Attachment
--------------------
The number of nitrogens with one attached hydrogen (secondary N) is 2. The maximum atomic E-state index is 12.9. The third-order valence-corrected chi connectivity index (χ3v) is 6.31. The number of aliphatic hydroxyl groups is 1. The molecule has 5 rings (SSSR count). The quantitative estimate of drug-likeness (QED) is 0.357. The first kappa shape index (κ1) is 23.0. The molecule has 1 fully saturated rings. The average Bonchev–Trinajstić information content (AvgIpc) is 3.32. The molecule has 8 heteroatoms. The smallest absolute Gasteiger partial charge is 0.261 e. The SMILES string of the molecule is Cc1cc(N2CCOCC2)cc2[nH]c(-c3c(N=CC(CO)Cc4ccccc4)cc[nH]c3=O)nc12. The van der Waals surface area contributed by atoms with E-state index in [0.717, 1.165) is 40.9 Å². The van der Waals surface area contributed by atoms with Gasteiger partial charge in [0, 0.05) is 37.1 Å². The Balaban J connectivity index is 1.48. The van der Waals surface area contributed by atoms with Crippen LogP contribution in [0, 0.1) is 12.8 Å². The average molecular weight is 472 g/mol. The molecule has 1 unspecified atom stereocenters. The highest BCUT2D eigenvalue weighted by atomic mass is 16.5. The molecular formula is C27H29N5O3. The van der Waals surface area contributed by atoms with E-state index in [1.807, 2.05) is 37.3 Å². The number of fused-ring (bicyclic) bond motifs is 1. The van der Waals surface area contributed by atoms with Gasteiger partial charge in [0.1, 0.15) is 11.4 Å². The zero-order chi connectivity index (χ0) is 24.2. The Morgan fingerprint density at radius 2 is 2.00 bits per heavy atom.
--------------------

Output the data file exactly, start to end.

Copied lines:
The number of nitrogens with one attached hydrogen (secondary N) is 2. The maximum atomic E-state index is 12.9. The third-order valence-corrected chi connectivity index (χ3v) is 6.31. The number of aliphatic hydroxyl groups is 1. The molecule has 5 rings (SSSR count). The quantitative estimate of drug-likeness (QED) is 0.357. The first kappa shape index (κ1) is 23.0. The molecule has 1 fully saturated rings. The average Bonchev–Trinajstić information content (AvgIpc) is 3.32. The molecule has 8 heteroatoms. The smallest absolute Gasteiger partial charge is 0.261 e. The SMILES string of the molecule is Cc1cc(N2CCOCC2)cc2[nH]c(-c3c(N=CC(CO)Cc4ccccc4)cc[nH]c3=O)nc12. The van der Waals surface area contributed by atoms with E-state index in [0.717, 1.165) is 40.9 Å². The van der Waals surface area contributed by atoms with Gasteiger partial charge in [0, 0.05) is 37.1 Å². The Balaban J connectivity index is 1.48. The van der Waals surface area contributed by atoms with Crippen LogP contribution in [0, 0.1) is 12.8 Å². The average molecular weight is 472 g/mol. The molecule has 1 unspecified atom stereocenters. The highest BCUT2D eigenvalue weighted by atomic mass is 16.5. The molecular formula is C27H29N5O3. The van der Waals surface area contributed by atoms with E-state index in [1.807, 2.05) is 37.3 Å². The number of fused-ring (bicyclic) bond motifs is 1. The van der Waals surface area contributed by atoms with Gasteiger partial charge in [0.1, 0.15) is 11.4 Å². The zero-order chi connectivity index (χ0) is 24.2. The Morgan fingerprint density at radius 2 is 2.00 bits per heavy atom.